Particular compounds and molecules need to be applied to skin in order to assist and supplement a homeostatic balance at all times, even when the skin is exposed to the atmosphere with social and environmental stressors. A product with measurable quality, safety and efficacy standards should be considered. Bottom line: don’t settle for just anything when choosing a skincare brand and product, as not all products are created equally. Do your research and choose a product that proves its efficacy by using scientific evidence. Do some research on ingredients, and ensure the products you are using contain ingredients that are safe and effective.  

Look for a product that understands this scientific rationale and will optimise your skin-to-skin contact with your baby

Offering a wide range of skincare solutions for the entire human race, with no exception to mommies-to-be and babies, Biomedical Emporium understands that skincare has to work both on a cellular and a molecular level. Their latest skincare range is the Maternology series for pre-conception and pregnancy, and the Biosimilar BioBaby series for baby.

During the process of trying to fall pregnant, IVF treatments and pregnancy itself it is important for a woman to change her skincare regime. The Maternology range helps prepare the mother’s skin for the skin-to-skin contact after baby is born.

Many biochemical changes take place during pregnancy. Some women get a beautiful glow during pregnancy due to the elevated hydration and skin moisture retention levels along with the amplified exposure to vitamins and minerals via placental fluid transport. Unfortunately, for other expecting mothers, the increased and fluctuating hormonal activity during the first trimester can have the opposite effect, and may result in an increase in sebum production that may lead to acne and the expression of pigmentation.

Skincare during pregnancy should be simple and easy due to the skin being much more sensitive and reactive. The following product ingredients should also be avoided during pregnancy:

  • Retinoic acids.
  • Beta Hydroxy Acids.
  • Any peroxide-containing ingredients.
  • Artificial colour-stained products and products containing fragrances.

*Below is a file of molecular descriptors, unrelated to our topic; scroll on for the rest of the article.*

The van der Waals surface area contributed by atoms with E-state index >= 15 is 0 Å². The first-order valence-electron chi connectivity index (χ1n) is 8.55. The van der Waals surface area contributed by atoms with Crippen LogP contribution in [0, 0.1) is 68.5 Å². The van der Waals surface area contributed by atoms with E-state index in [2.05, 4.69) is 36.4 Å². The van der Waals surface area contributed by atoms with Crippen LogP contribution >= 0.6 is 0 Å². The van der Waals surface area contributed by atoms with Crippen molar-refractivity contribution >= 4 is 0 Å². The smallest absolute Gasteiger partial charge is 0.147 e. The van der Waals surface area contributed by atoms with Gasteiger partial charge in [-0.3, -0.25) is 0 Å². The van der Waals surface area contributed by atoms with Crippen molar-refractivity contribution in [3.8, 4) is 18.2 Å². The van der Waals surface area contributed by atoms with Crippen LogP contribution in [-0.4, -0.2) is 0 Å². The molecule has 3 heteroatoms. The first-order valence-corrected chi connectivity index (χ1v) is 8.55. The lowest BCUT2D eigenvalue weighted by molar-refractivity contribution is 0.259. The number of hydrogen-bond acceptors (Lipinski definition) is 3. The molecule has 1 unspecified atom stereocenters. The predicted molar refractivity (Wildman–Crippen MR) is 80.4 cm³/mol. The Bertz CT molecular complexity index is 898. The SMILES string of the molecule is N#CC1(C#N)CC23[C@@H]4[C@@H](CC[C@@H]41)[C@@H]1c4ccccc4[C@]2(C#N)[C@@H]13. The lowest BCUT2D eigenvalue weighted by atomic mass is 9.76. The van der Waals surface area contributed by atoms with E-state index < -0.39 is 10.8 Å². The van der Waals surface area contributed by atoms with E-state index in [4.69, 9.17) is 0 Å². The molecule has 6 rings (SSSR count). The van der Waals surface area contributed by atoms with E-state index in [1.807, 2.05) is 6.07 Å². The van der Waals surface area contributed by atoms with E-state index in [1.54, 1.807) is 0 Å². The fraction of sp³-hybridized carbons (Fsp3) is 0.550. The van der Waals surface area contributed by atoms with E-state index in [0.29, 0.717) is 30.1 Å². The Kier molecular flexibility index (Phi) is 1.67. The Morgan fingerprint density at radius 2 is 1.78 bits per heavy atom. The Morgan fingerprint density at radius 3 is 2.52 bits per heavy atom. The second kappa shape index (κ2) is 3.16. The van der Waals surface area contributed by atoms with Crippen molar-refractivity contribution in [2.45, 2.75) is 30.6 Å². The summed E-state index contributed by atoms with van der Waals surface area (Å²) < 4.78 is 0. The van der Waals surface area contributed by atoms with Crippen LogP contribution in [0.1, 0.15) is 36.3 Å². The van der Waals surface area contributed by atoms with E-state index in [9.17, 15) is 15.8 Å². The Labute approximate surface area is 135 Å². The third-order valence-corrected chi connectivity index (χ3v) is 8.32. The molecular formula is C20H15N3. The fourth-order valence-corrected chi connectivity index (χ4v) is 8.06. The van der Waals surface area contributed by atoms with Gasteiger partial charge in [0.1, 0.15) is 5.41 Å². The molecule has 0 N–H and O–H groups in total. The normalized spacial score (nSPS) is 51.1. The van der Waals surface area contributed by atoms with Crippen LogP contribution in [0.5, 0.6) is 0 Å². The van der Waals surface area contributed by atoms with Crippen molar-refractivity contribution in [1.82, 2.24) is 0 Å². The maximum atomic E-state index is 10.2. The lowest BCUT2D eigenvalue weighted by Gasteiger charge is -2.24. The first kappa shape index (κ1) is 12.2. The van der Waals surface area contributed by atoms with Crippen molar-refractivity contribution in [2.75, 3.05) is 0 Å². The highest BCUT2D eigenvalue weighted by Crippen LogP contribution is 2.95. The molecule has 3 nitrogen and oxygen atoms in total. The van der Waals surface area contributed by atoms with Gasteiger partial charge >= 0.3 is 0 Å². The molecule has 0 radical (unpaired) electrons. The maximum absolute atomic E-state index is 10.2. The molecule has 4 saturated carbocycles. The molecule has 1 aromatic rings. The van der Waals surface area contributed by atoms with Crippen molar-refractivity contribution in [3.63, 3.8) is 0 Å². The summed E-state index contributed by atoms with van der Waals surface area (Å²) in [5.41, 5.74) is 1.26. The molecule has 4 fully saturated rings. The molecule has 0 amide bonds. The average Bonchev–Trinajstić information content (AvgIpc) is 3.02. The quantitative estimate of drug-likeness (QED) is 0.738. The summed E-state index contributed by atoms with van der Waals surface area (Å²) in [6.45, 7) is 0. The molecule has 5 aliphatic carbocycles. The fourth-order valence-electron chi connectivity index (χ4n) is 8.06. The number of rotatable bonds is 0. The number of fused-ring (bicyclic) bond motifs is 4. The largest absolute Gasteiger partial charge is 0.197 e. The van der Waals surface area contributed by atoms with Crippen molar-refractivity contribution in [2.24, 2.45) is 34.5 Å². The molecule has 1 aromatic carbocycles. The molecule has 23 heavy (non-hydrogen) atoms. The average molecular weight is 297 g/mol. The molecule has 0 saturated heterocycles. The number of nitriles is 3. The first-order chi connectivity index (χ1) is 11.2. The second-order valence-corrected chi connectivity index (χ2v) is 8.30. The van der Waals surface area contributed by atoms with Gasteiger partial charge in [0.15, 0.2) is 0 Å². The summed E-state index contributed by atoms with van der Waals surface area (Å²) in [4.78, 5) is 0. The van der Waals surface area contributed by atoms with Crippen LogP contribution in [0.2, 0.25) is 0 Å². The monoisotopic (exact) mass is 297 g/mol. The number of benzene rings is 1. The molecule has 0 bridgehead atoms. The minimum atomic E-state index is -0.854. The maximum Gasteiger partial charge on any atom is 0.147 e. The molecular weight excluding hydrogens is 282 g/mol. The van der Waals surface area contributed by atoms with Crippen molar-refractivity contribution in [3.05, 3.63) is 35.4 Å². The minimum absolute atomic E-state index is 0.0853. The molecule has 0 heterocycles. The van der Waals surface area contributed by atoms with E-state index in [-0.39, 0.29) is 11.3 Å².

• Skin-staining products (refrain from using self-tanning products during pregnancy).
  • Avoid skin lightening or bleaching ingredients such as hydroquinone-containing products.
  • Avoid mechanical exfoliation as this may deteriorate the skin’s barrier function. 

The Biomedical Emporium Maternology range is simplistic, easy, and safe to use. The ingredients are rich in vitamins and minerals and covers a wide array of treating your skin optimally when trying to fall pregnant as well as being pregnant. Learn more about the range here

The Biomedical Emporium Biobaby range was inspired by award-winning product formulator Dr Judey Pretorius’s twin pregnancy. She has developed special care products for babies that provide the necessary care for sensitive skin, that boost immunity and that enhance the skin biodiversity. The BioBaby Series is free of allergens, irritants, phenoxyethanol, fragrances, dyes and parabens. Learn more about the range here

The skin barriers of newborn babies are highly compromised and extremely sensitive. A baby’s skin is very vulnerable against external factors and environmental extremities. Because of this the compromised skin barrier may lead to problems such as moisture loss, dryness, and flaking.

There are various postpartum skin problems that may occur in babies if they lack the necessary microbiota. One of these problems is seborrheic dermatitis, which is expressed as redness and flaking of the skin. It causes severe itchiness and can make babies very uncomfortable. This can be due to a lack of fully developed microbiota on the skin, which would ordinarily protect against such an expression. For this reason, the BioBaby series was scientifically formulated with biosimilar microbiota to restore and balance the biodiversity of sensitive and compromised skin. 

Looking after your skin before, during and after pregnancy is essential for a healthy and glowing complexion, but it is also essential for the health of your baby. Remember that skin-on-skin contact is the first way in which you will bond with your baby – ensure your skin is ready for this important moment.